“We were taught how to create video games, simulations, animations and other forms of multimedia starting from simple concepts all the way to the marketing and publishing stages,” he said.
During his senior year, his class pitched their game ideas to Microsoft executives.
Following graduation, he continued his studies at HCC.
Ingraham said Martin Nikirk, a teacher he knew at Tech High, approached him about a possible internship where Ingraham would be creating a game for the USDA.
“So, first I wrote down some basic concepts on how the game could work and be educational and fun at the same time. Then, I assembled a team of some trusted friends and we all got together and fine-tuned my ideas and created the concept that is ‘Project Pyramid,’” he said.
The team began work on the project in January. They are fine tuning and completing the game, Ingraham said. For one things, the USDA’s Food Pyramid program has been changed to Choose My Plate. So the HCC team is making adjustments to incorporate the new concept. The game will be released under a new title.
Ingraham said the HCC team was joined by staff and students at Tech High, who contributed to the game’s art, animations and voice-overs.
Ingraham said the game is designed to complement existing nutrition curricula in schools. It takes about 45 minutes to an hour to complete, and there is a save-and-load feature so the game can fit into any school schedule.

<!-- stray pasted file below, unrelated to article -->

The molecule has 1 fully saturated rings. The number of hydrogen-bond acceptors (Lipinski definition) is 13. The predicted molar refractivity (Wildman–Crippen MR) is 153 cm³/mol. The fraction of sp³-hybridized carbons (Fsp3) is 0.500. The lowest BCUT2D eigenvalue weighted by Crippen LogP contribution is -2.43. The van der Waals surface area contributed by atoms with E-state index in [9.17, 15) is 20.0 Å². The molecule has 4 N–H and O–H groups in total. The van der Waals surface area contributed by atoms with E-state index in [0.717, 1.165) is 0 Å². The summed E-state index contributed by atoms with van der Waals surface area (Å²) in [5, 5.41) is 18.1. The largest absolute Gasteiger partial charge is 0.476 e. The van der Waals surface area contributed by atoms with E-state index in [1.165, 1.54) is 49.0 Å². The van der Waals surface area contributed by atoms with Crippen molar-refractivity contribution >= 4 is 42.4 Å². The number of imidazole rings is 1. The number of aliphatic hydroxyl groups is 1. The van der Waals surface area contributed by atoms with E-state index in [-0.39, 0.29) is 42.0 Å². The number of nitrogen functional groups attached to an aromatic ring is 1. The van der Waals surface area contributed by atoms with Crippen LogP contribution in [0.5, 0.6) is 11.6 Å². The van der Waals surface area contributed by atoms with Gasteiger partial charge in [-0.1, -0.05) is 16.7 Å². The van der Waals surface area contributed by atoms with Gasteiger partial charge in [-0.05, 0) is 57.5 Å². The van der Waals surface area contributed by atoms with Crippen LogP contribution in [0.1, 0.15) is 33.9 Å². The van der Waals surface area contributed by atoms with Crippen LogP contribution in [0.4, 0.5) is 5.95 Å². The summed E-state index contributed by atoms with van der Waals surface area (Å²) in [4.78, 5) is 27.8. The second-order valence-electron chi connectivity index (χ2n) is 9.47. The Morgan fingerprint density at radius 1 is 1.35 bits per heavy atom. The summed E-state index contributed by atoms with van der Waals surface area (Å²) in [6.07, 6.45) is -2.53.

The game centers around Sweet Treats that have taken over the five food group worlds. The player must shrink the Sweet Treats down in size. Finally, the player must gain allies to help defeat the Sweet Treat leaders of each world.
At the end of the game, all of the allies come together as a complete and balanced diet to defeat Master Sweet Treat.
In each world, the player must talk to food group citizens to learn about each group, Ingraham said. The player also has to collect food tokens which give facts, such as serving sizes. Players earn exercise points by exploring the levels in each world or by completing exercise mini-games with the citizens.
The goal of the game, Ingraham said, “is to bridge the gap between fun and learning. The kids will want to get to know our characters and be their hero, while not even realizing that they are learning something from health class.”
The student team presented a one-level demonstration of the game to the Washington County Board of Education and Maryland State Department of Education in May. The feedback, Ingraham said, “was very positive and enthusiastic. I think everyone had fun learning about the game.”
Ingraham graduated from HCC this past spring and currently is enrolled at the University of Baltimore at Shady Grove. He plans to pursue a career in video game development.
Too often, he said, people have a one-sided, negative view of video games as unproductive entertainment. “Project Pyramid” is not like that.
“I believe video games ... have a huge potential for benefiting the world on a large scale,” Ingraham said.